As you’ve likely heard by now, the PGA Tour has instituted for the first time a true winner-take-all finale, in the sense that whoever wins the Tour Championship in Atlanta this weekend also will win the season-long FedEx Cup. To account for player performances to date, they’ve developed a system in which players will start with different opening scores based on their current standings.
Justin Thomas, who holds down the top spot on the FedEx Cup points list after his victory at the BMW Championship, will start at 10 under, while the remaining 29 players will be placed below him in increments, all the way down to the bottom five who will begin at even par, 10 shots off the lead. The advantage here is that it requires no math to determine the FedEx Cup champion—last year, we saw Justin Rose win that prize while Tiger Woods won the final tournament, leading to a Sunday telecast full of hypotheticals and shifting calculations. This cuts that out—the winner is the winner is the winner is the winner.
But does it really open the top prize up to all 30 players? First, let’s take a quick look at the old system. Last year, heading into East Lake, here’s what had to happen for 30th-ranked Patton Kizzire to win the FedEx Cup:
Wins the Tour Championship AND:
Bryson DeChambeau (#1) finishes 2-way T-29 or worse.
Justin Rose (#2) finishes T-9 or worse.
Tony Finau (#3) in a 3-way tie for 3rd or worse.
Dustin Johnson (#4) finishes 3rd or worse.
Justin Thomas (#5) finishes in a 3-way tie for 2nd or worse.
Keegan Bradley (#6) finishes T-2 or worse.
Brooks Koepka (#7) finishes T-2 or worse.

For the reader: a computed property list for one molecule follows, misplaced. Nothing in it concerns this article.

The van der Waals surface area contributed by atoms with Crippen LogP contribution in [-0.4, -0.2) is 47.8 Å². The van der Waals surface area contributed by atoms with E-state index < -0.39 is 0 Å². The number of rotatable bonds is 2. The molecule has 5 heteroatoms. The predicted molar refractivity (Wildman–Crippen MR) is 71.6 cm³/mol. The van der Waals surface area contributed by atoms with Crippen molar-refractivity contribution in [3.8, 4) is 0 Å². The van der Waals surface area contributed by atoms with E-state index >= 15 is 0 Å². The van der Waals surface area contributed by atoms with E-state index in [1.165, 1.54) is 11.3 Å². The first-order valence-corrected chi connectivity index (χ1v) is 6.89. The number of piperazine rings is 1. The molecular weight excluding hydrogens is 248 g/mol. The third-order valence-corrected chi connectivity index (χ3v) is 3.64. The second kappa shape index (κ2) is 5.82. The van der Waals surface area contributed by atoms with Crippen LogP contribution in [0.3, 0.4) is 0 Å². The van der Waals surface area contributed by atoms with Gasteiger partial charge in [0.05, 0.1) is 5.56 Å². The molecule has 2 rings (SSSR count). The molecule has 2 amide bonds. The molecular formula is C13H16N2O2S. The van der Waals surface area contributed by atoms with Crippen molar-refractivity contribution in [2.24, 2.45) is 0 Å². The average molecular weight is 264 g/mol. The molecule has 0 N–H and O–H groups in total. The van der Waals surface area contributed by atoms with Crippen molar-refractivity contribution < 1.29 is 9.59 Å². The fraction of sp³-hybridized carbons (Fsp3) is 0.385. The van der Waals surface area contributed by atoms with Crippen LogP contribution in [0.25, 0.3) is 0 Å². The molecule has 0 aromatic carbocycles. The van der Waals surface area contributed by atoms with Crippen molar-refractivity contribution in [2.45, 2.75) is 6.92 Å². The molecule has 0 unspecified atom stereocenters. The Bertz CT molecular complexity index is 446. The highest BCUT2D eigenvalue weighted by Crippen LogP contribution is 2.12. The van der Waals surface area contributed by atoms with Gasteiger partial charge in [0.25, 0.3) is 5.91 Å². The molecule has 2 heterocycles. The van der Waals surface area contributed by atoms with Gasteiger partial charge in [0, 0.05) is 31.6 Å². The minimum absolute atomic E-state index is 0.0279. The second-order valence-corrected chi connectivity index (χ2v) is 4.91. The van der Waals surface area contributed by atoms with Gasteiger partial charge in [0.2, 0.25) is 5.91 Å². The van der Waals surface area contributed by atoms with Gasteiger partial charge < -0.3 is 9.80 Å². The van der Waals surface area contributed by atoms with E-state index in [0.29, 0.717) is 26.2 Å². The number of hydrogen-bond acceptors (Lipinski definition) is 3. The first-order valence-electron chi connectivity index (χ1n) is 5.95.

Not only was this more complicated, but fundamentally it felt impossible because it depended on more than just Kizzire’s performance—the best player had to finish second-to-last, and so on and so forth. This year, 30th-ranked Bryson DeChambeau simply needs to overcome a 10-shot deficit.
Sounds easier. But is it?
Lucky for me, Ryan Herrington has done the difficult, brilliant work of compiling “theoretical” FedEx Cup winners from the last decade. In plain English, that means he’s taken the results at East Lake since 2007 and applied the new 2019 rules to see who would have won. There are a few interesting differences—in 2008, Camilo Villegas would have prevailed instead of Vijay Singh, 2010’s champion Jim Furyk would have found himself in a $10 million playoff with Luke Donald, and Donald would have wrenched the title away from real-life winner Bill Haas in 2011. But for the last seven years, the champion would have been the exact same, including Rose over Tiger last year.
That’s probably to be expected—the Tour Championship victory was already worth so much that strong performances in that event were likely to vault the winner to the top prize, provided the winner was already near the top of the leader board ... which was almost always the case, since the previous two playoff events are also worth a disproportionate amount … which guarantees that the hottest players won’t often be lingering below the top 15.